The district court did strike down the third rule at issue, the foreign-student rule. While it is somewhat unclear from the briefs and argument whether the NCAA places the correctness of that ruling in dispute here, we reach its merits and also find that the rule violates the equal protection guarantee. The rule clearly establishes an alienage classification, treating foreign student-athletes differently than American student-athletes, and thus must be subjected to close judicial scrutiny. In re Griffiths, 413 U.S. 717, 721, 93 S.Ct. 2851, 37 L.Ed.2d 910 (1973); Graham v. Richardson,403 U.S. 365, 372, 91 S.Ct. 1848, 29 L.Ed.2d 534 (1971). The NCAA must demonstrate that its purpose is substantial and that the classification as drawn is necessary to the accomplishment of that purpose. In re Griffiths,supra, 413 U.S. at 721--22, 93 S.Ct. 2851.
We must conclude that the NCAA has failed to meet its burden. The NCAA claims that the rule's objective is to prevent older, foreign players from dominating championship competition because of age and experience. While the objective of preventing older players from dominating competition may be substantial, the classification as drawn results in an arbitrary discrimination against aliens. Under the rule, foreign student-athletes are penalized for activities (for example summer amateur participation) in which American athletes may freely compete. Thus, this suspect alienage classification as drawn cannot stand.
Turning to the due process question, we should first note our substantial doubts whether appellant Howard and especially appellant Diane have recognizable property interests subject to due process protections under the standards of Board of Regents v. Roth, 408 U.S. 564, 92 S.Ct. 2701, 33 L.Ed.2d 548 (1972).16 However, even assuming a recognizable interest, appellants were in no way denied due process. The requirements of due process are flexible and vary as the particular situation demands. See Morrissey v. Brewer, 408 U.S. 471, 481, 92 S.Ct. 2593, 33 L.Ed.2d 484 (1972); Cafeteria Workers v. McElroy, 367 U.S. 886, 895, 81 S.Ct. 1743, 6 L.Ed.2d 1230 (1961). In the case sub judice, Howard, as sketched in Part I, supra, was given notice and full particulars of the charges against it, the right to participate and defend its action before both the Committee and Council, and the opportunity to appeal the rulings of both bodies to the NCAA Convention. Diane had an opportunity to appeal on his own behalf but failed to do so, 367 F.Supp. at 931, presumably because he was satisfied with Howard's representation of his interests. Moreover, his period of ineligibility was significantly reduced when Howard appealed on his behalf. We think that the NCAA has complied adequately with any due process responsibilities it might have had.
In sum, we conclude that state action is present, that the five-year and 1.600 rules, but not the foreign-student rule, pass constitutional scrutiny, and that no due process violation has occurred. The judgment, therefore, is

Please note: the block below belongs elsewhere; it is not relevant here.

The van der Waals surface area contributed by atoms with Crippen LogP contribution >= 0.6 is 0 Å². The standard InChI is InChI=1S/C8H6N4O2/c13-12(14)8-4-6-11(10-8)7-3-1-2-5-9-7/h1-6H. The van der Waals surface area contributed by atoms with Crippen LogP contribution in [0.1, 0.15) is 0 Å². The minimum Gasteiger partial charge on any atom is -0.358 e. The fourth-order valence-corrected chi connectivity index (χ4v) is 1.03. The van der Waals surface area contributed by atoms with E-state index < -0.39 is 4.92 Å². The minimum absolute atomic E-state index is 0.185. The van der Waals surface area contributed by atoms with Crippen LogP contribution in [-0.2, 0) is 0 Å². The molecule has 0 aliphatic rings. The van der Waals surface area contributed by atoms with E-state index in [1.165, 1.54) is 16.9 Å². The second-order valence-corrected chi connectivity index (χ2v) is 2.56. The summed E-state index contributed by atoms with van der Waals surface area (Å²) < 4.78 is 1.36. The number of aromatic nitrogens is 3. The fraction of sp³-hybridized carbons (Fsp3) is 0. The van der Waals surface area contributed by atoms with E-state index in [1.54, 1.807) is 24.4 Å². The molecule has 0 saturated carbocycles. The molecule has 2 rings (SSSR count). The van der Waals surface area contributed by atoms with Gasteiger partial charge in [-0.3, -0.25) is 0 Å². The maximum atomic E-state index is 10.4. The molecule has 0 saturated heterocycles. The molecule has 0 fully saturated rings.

Sitting by designation pursuant to 28 U.S.C. § 292(a)
The 'Foreign-Student' Rule. Any participant in a National Collegiate Athletic Association event must meet all of the following requirements for eligibility . . .. He must not previously have engaged in three seasons of varsity competition after his freshman year, it being understood that: . . . Participation as an individual or as a representative of any team whatever in a foreign country by an alien student-athlete in each twelve-month period after his nineteenth birthday and prior to his matriculation at a member institution shall count as one year of varsity competition. NCAA By-law 4--1(f)(2), A. 173
The 'Five-Year' Rule. An institution shall not permit a student-athlete to represent it in intercollegiate athletic competition unless he meets the following requirements of eligibility: He must complete his seasons for participation within five calendar years from the beginning of the semester or quarter in which he first registered at a collegiate institution. . . . NCAA Constitution art. III § 9(a), A. 156
The '1.600 Rule'. A member institution shall not be eligible to enter a team or individual competitors in an NCAA-sponsored meet, unless the institution in the conduct of all its intercollegiate athletic programs: (1) Limits its scholarship or grant-in-aid awards (for which the recipient's athletic ability is considered in any degree), and eligibility for participation in athletics or in organized athletic practice sessions during the first year in residence to student-athletes who have predicted minimum grade point averages of at least 1.600 (based on a maximum of 4.000) as determined by the Association's national prediction tables or Association-approved conference or institutional tables. . . . NCAA By-law 4--6(b)(1), A. 175
The state action requirement also arises in cases dealing with the 'under color of state law' standard of 42 U.S.C. § 1983 (1970). The Supreme Court has indicated that the 'under color of state law' requirement is equivalent to the constitutional state action standard, United States v. Price, 383 U.S. 787, 794 n.7, 86 S.Ct. 1152, 16 L.Ed.2d 267 (1966), and principles derived from both lines of cases are used interchangeably. See, e.g., Parish v. NCAA, 506 F.2d 1028, 1031 n.6 (5th Cir. 1975); Bryant v. Jefferson Federal Savings and Loan Ass'n, 166 U.S.App.D.C. ---, --- n.4, 509 F.2d 511, 513 n.4 (1974)
The district court in Parish relied heavily on the high school line of cases, discussed infra and opined:
Although NCAA is a nationwide association, it does control public schools which are State agencies to the extent that the high school athletic associations control their respective members at least insofar as regulations, sanctions, and discipline are concerned. Moreover, State funds are used by public schools to pay membership dues in this association.